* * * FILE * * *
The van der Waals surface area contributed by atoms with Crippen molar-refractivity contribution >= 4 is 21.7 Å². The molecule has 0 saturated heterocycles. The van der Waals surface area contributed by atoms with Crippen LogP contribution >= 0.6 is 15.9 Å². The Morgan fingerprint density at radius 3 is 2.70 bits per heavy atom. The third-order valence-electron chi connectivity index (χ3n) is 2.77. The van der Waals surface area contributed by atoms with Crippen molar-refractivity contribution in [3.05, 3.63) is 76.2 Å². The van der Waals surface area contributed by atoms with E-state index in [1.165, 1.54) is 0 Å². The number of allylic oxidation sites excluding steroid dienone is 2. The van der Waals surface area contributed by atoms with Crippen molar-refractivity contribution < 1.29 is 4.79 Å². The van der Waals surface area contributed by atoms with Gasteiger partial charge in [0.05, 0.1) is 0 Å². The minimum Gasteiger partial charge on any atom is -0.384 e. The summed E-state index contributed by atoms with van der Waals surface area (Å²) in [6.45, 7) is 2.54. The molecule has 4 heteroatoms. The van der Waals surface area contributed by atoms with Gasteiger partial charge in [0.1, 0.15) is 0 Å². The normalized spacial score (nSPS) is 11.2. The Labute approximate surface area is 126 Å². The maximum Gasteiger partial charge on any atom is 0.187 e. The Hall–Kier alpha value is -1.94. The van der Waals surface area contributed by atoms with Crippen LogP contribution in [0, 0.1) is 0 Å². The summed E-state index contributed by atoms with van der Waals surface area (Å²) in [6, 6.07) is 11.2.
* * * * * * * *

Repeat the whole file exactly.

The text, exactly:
The van der Waals surface area contributed by atoms with Crippen molar-refractivity contribution >= 4 is 21.7 Å². The molecule has 0 saturated heterocycles. The van der Waals surface area contributed by atoms with Crippen LogP contribution >= 0.6 is 15.9 Å². The Morgan fingerprint density at radius 3 is 2.70 bits per heavy atom. The third-order valence-electron chi connectivity index (χ3n) is 2.77. The van der Waals surface area contributed by atoms with Crippen molar-refractivity contribution in [3.05, 3.63) is 76.2 Å². The van der Waals surface area contributed by atoms with E-state index in [1.165, 1.54) is 0 Å². The number of allylic oxidation sites excluding steroid dienone is 2. The van der Waals surface area contributed by atoms with Crippen molar-refractivity contribution < 1.29 is 4.79 Å². The van der Waals surface area contributed by atoms with Gasteiger partial charge in [0.05, 0.1) is 0 Å². The minimum Gasteiger partial charge on any atom is -0.384 e. The summed E-state index contributed by atoms with van der Waals surface area (Å²) in [6.45, 7) is 2.54. The molecule has 4 heteroatoms. The van der Waals surface area contributed by atoms with Gasteiger partial charge in [0.1, 0.15) is 0 Å². The normalized spacial score (nSPS) is 11.2. The Labute approximate surface area is 126 Å². The maximum Gasteiger partial charge on any atom is 0.187 e. The Hall–Kier alpha value is -1.94. The van der Waals surface area contributed by atoms with Crippen LogP contribution in [0, 0.1) is 0 Å². The summed E-state index contributed by atoms with van der Waals surface area (Å²) in [6, 6.07) is 11.2.